One more piece of evidence for the lopsided nature of America's economic recovery.

While United States employment is up, wages are declining, according to numbers released today by the Bureau of Labor Statistics [PDF]. The report covers the U.S. as a whole but, interestingly for Cities readers, includes detail on the jobs situation by county.  

Employment increased nationally by 1.6 percent, or 2 million jobs, for the year September 2011 to September 2012. But, average weekly wages for the country as a whole declined by 1.1 percent (taking the figure down to $906 per week in Q3 2012). This is one of only six annual average weekly wage declines since 1978, the report notes. Wages declined across all industries save for the information sector, which saw a modest increase of 1.3 percent.

The county-by-county breakdown follows the same trend. Employment increased in 84 percent of the largest U.S. counties over the same timeframe. Yet among these largest counties, nearly the same percent saw over-the-year declines in average weekly wages. Only 46 counties saw over-the-year increases.
 
 
The report bears on the ongoing debate over the intersection of resources and ideas in America's economic recovery, which I wrote about here on Cities a few weeks ago. The highest wages are found in knowledge-based high-tech counties in and around the San Francisco Bay Area and Silicon Valley, greater New York, greater Boston, and Seattle. San Mateo County in California saw the largest increase (7.3 percent), driven by gains in professional and business services. The highest levels of job growth are found in rebounding manufacturing and resource counties in the industrial and resource belts. The biggest wage declines are occurring in older industrial counties and especially in counties dominated by low-skill, low-wage service jobs, including resort towns. Yolo County in California near Sacramento had the largest decline in wages (-7.0 percent).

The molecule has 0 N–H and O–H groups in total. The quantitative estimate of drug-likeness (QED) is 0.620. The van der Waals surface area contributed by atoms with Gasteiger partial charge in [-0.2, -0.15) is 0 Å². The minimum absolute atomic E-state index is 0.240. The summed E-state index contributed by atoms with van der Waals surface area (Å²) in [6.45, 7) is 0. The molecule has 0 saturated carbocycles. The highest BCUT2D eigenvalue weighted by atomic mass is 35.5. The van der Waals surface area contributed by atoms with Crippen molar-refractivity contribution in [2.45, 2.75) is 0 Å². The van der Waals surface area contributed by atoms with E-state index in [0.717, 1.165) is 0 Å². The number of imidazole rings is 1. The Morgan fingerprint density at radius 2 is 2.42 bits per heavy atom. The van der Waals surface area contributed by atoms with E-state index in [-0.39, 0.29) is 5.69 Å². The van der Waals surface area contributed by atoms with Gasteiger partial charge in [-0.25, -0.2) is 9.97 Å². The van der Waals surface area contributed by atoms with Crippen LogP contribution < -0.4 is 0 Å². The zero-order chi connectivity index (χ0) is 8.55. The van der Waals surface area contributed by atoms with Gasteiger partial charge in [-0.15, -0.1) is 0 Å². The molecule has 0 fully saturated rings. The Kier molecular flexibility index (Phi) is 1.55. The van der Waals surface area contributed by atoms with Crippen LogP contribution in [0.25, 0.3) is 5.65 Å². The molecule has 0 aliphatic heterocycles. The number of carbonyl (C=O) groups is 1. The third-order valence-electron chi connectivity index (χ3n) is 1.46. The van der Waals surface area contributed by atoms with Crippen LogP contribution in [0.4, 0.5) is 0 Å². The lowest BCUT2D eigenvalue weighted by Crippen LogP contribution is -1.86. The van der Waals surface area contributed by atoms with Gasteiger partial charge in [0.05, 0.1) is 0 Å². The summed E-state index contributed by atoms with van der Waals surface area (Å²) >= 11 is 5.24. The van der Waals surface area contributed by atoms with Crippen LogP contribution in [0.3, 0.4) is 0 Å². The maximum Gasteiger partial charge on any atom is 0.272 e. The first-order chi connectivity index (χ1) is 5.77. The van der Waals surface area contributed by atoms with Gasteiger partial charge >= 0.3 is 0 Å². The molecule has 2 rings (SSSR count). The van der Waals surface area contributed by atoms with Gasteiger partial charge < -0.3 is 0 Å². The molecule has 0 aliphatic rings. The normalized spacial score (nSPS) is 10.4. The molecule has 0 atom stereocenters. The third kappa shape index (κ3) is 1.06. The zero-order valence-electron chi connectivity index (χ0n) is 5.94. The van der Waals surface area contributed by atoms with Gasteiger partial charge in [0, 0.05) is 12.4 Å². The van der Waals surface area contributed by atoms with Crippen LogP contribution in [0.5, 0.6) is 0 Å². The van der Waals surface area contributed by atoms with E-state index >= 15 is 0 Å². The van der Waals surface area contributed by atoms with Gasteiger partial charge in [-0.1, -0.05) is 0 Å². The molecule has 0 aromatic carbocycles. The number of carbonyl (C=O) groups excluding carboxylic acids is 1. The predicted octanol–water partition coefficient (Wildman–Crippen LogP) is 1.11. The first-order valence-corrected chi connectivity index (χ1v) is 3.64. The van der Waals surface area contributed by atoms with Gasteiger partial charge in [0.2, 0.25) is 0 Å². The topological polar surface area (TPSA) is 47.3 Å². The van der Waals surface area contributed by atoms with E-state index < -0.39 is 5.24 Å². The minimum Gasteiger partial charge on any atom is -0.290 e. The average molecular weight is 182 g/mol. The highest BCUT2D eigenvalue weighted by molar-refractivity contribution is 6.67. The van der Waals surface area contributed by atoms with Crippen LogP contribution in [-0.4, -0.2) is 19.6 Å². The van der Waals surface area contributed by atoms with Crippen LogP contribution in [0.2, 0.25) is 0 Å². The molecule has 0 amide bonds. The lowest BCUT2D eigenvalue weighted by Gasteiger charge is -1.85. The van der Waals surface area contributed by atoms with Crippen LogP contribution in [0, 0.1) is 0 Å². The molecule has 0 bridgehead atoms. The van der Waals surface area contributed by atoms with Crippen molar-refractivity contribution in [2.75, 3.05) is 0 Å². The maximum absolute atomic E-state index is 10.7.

This provides additional evidence of the lopsided nature of America's economic recovery, where the stock market surges and corporate and bank profits rise, while inequality worsens, unemployment remains stubbornly high and wages stagnate or, according to this report, sink. As my Atlantic colleague Derek Thompson noted a few weeks back:

When the economy crashes, we all crash together: corporate profits, employment, and growth. But when the economy recovers, we don't recover together. Corporations rack up historic profits thanks to strong global demand, cheap global labor, and low interest rates, while American workers muddle along, their significance to these companies greatly diminished by a worldwide market for goods and people.

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